Rory Calhoun gives what I’d term a comfortable, easy performance as the former bad man trying to cut his ties with a violent past and turn over a new leaf. This is far from an unfamiliar theme within westerns, and I think it’s fair to say that Calhoun doesn’t bring anything new or startling to the table. However, he’s never less than believable in the role and has enough natural charm to carry the lead. I think there’s a bit of a misconception that playing a tough western character doesn’t require a lot of effort. The thing is, pushing the boat out too far means you end up with a caricature, while reining it in too much results in a limp character lacking in credibility. Personally, I feel Calhoun strikes the right balance; the whole look, posture and attitude he adopts never leaves the viewer in any doubt that he’s capable of handling himself in a tight situation, yet he never tips over into comic book antics. In contrast, Grant Williams, as the hired killer Swann, doesn’t quite hit the mark. His first appearance, all smiles and mock geniality, really taps into a sinister, chilling quality that bodes well. However, he fails to maintain this, and the scene where he confronts Calhoun in his room doesn’t work at all. It’s something almost indefinable, but the way Williams delivers his lines is all wrong – there’s no threat behind them, none of the menace that’s desperately needed. I already referred to the unsatisfactory romance between Calhoun’s character and Martha Hyer’s, but I’ll bring it up here again simply because it highlights what I feel was a missed opportunity. There was the possibility of adding an intriguing triangle to the mix with the introduction of Lita Baron as Henshaw’s housekeeper, and Calhoun’s old flame, but it’s never truly exploited. The actress was married to Calhoun at the time and there is a chemistry at work whenever the pair share the screen. When you consider the fact that Lita Baron eventually sued for divorce and cited her husband’s having committed adultery with seventy-nine different women (yes, that’s right 79) as the grounds, it’s clear this must have been a turbulent relationship. If there are some weaknesses in a few of the performances, it’s just about balanced out by solid playing from two old pros, Dean Jagger and Robert Middleton – the latter even gets to slug it out in a fine saloon punch-up with Calhoun.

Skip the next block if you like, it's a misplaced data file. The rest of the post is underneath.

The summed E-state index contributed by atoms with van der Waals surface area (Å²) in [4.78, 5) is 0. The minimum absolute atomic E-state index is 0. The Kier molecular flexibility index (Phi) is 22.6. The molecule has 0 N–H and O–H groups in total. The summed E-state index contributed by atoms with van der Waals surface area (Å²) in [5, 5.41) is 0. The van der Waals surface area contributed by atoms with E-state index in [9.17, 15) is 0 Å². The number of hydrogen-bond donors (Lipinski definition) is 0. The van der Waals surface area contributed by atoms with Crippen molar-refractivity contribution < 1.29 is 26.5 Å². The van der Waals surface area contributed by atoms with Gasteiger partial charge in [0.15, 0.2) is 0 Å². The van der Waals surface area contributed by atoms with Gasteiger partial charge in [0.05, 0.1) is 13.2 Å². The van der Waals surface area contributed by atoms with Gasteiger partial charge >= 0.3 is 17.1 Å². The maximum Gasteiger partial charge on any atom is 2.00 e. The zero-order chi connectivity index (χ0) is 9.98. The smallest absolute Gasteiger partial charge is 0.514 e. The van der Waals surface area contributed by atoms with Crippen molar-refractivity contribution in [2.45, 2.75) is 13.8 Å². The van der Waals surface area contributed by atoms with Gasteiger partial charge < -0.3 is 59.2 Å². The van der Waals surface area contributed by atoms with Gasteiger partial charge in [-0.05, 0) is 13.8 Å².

Red Sundown has always been one of the more difficult Jack Arnold westerns to get hold of, previously only being available in a pricey box set from Koch in Germany (more so if, like myself, you already had the other titles) or a French release afflicted with the dreaded forced subtitles. However, Llamentol in Spain have recently put out a nice-looking edition on DVD that’s competitively priced. The film is presented in the correct 2:1 ratio and is anamorphic. The image is generally pleasing, with strong colour and a clean print. As usual, there’s no problem with subtitles – they can be disabled via the setup menu. The disc boasts no extra features, but I’m just glad to have a decent looking copy for a reasonable price. The movie is a solid programmer, and never aspires to anything loftier. I won’t claim the film is some lost classic or anything, but what I will say is that it does provide 80 minutes of attractive entertainment.